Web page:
Our hard-working partners Ade (left) and Yoga. (Photo by David Hall)

THE DISPATCHES: Lindsay Daigle, David Hall, Matilde Kamiya and Toshi Okubo

Passion for forests; upriver field trip for a first-hand report

Day 3: Wednesday
Today was an intense day! We met Yoga for breakfast at 7:30 at our hotel. Matilde really likes noodles and rice for breakfast, while Lindsay can’t get used to the idea and sticks with American breakfast foods like eggs, toast and cereal. Directly after breakfast, the team went to work on developing some background material with Ade that will be used for the business plan. Ade is very passionate about his work to save the Indonesian forest. This passion touches every part of his work and is evident in the care he has already put into the business plan. The team focused on going into detail on some of the issues we identified in the initial meeting on Day 2.

One of the first tasks we worked on for Ade was an analysis that looked at all the individuals and companies that would be impacted by SEP’s operations and what changes SEP might cause for them. This helped us prioritize who is most important to SEP and what sort of support and incentives they might need to work with us. It also shed some useful light on many of the problems that the new company would face, and how we could overcome some of the critical issues. One of the most important tasks for us to tackle fairly quickly was the identification of potential customers for SEP. We thought about how each potential customer would fit with the company goals and with its rattan products.

Working in such a hot environment creates its own problems, and combined with jet lag, we were all soon feeling the effects of fatigue- induced brain-fade! But we were soon revived by ordering in a spicy lunch.

We have been very lucky not to have had to work in the office of our project sponsor SHK. Ade managed to secure us the offices of another NGO, Natural Resources Management (NRM), that came complete with quintessentially British director Graham, who provided amusing anecdotes and useful insights into the Samarinda culture and eateries!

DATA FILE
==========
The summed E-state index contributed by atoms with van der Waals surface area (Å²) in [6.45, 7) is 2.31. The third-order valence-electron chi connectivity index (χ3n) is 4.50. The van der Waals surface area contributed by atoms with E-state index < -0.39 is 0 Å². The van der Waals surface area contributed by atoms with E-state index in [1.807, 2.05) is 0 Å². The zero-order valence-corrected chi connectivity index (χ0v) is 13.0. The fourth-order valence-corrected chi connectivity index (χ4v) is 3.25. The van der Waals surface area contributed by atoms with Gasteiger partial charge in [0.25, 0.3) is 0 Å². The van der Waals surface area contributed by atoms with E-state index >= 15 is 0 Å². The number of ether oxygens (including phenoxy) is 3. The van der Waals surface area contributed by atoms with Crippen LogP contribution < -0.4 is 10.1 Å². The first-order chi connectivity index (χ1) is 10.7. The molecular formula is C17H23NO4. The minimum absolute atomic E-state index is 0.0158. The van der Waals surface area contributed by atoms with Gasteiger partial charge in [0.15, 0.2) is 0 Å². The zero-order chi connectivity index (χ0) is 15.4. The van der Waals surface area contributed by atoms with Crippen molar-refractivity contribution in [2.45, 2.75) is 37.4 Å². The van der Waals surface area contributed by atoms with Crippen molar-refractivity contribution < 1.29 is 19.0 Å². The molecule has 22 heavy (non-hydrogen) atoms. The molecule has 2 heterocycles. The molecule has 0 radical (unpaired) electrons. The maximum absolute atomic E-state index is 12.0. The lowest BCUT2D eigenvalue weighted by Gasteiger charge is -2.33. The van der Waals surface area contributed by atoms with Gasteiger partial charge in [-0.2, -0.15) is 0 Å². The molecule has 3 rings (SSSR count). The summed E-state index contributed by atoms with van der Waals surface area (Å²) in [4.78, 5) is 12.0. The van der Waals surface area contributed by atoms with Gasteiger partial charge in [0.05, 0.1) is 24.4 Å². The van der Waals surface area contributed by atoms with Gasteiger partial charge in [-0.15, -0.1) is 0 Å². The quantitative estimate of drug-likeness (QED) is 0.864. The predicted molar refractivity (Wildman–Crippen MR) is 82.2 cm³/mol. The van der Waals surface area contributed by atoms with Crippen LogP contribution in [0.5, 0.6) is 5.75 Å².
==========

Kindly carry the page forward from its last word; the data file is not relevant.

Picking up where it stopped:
Borneo map

After a long day, we ate dinner with Yoga to discuss the plan for the rest of the week. Tomorrow, we are going “upriver,” which is a 2-hour car ride, a 3-hour boat ride, and then another 2-hour car ride into the interior of East Kalimantan. We'll stay there for 3 days, observing rattan harvesting, processing and warehousing, and speaking to local village farmers and traders.

As we plan, Toshi is stressing about what to pack for our trip. We like to scare him with stories of giant cockroaches that live on the jungle floor. Poor Toshi doesn’t realize that they rarely come out of their cool homes under the forest floor to bother humans! In reality, we are all a little worried about malaria, but the disease – and the mosquitoes that carry it – are a way of life in Indonesia, so no one here has much sympathy for our paranoia. We’ll have to put our worries aside and focus on the new experiences we will have in the next few days.

The team heads upriver
The team heads upriver in a speedboat, flying past villages and changing scenery. (Photo by Toshi Okubo)

Day 4: Thursday
 A dock along the river
The riverbanks teem with activity: people, boats, docks, even over-water outhouses. (Photo by David Hall)
Today is our first day “upriver.” We are travelling there with Yoga, the SHK director, and our translator, Wanda. The trip began with a 2-hour drive from Samarinda to Melak, where we boarded a speedboat for a 3-hour cruise up the river to a large village. The first thing that struck us was the poverty of some of the river people. While Kalimantan is rich in natural resources, its people outside of the cities are relatively poor. Many live along the river in houseboats, which may seem idyllic to Western sensibilities. But when you consider that the river is highway, bath, toilet and in some cases provides drinking water, it soon becomes much less idyllic. We really got a sense of how fortunate and privileged Berkeley students are.